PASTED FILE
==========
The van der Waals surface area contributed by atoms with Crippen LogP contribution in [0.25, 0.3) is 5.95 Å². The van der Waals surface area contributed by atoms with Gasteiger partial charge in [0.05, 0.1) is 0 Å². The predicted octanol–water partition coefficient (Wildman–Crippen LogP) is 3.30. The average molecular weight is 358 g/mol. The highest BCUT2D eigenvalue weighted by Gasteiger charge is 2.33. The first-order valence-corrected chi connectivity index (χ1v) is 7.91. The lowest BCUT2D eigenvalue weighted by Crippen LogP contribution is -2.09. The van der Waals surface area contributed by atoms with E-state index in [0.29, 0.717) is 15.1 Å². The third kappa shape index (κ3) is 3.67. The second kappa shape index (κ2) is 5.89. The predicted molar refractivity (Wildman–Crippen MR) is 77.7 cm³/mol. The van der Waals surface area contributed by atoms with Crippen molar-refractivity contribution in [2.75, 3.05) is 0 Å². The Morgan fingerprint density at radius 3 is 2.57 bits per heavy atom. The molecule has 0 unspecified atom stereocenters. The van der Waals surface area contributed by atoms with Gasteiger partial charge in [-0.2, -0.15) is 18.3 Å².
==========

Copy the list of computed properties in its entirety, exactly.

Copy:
The van der Waals surface area contributed by atoms with Crippen LogP contribution in [0.25, 0.3) is 5.95 Å². The van der Waals surface area contributed by atoms with Gasteiger partial charge in [0.05, 0.1) is 0 Å². The predicted octanol–water partition coefficient (Wildman–Crippen LogP) is 3.30. The average molecular weight is 358 g/mol. The highest BCUT2D eigenvalue weighted by Gasteiger charge is 2.33. The first-order valence-corrected chi connectivity index (χ1v) is 7.91. The lowest BCUT2D eigenvalue weighted by Crippen LogP contribution is -2.09. The van der Waals surface area contributed by atoms with E-state index in [0.29, 0.717) is 15.1 Å². The third kappa shape index (κ3) is 3.67. The second kappa shape index (κ2) is 5.89. The predicted molar refractivity (Wildman–Crippen MR) is 77.7 cm³/mol. The van der Waals surface area contributed by atoms with Crippen molar-refractivity contribution in [2.75, 3.05) is 0 Å². The Morgan fingerprint density at radius 3 is 2.57 bits per heavy atom. The molecule has 0 unspecified atom stereocenters. The van der Waals surface area contributed by atoms with Gasteiger partial charge in [-0.2, -0.15) is 18.3 Å².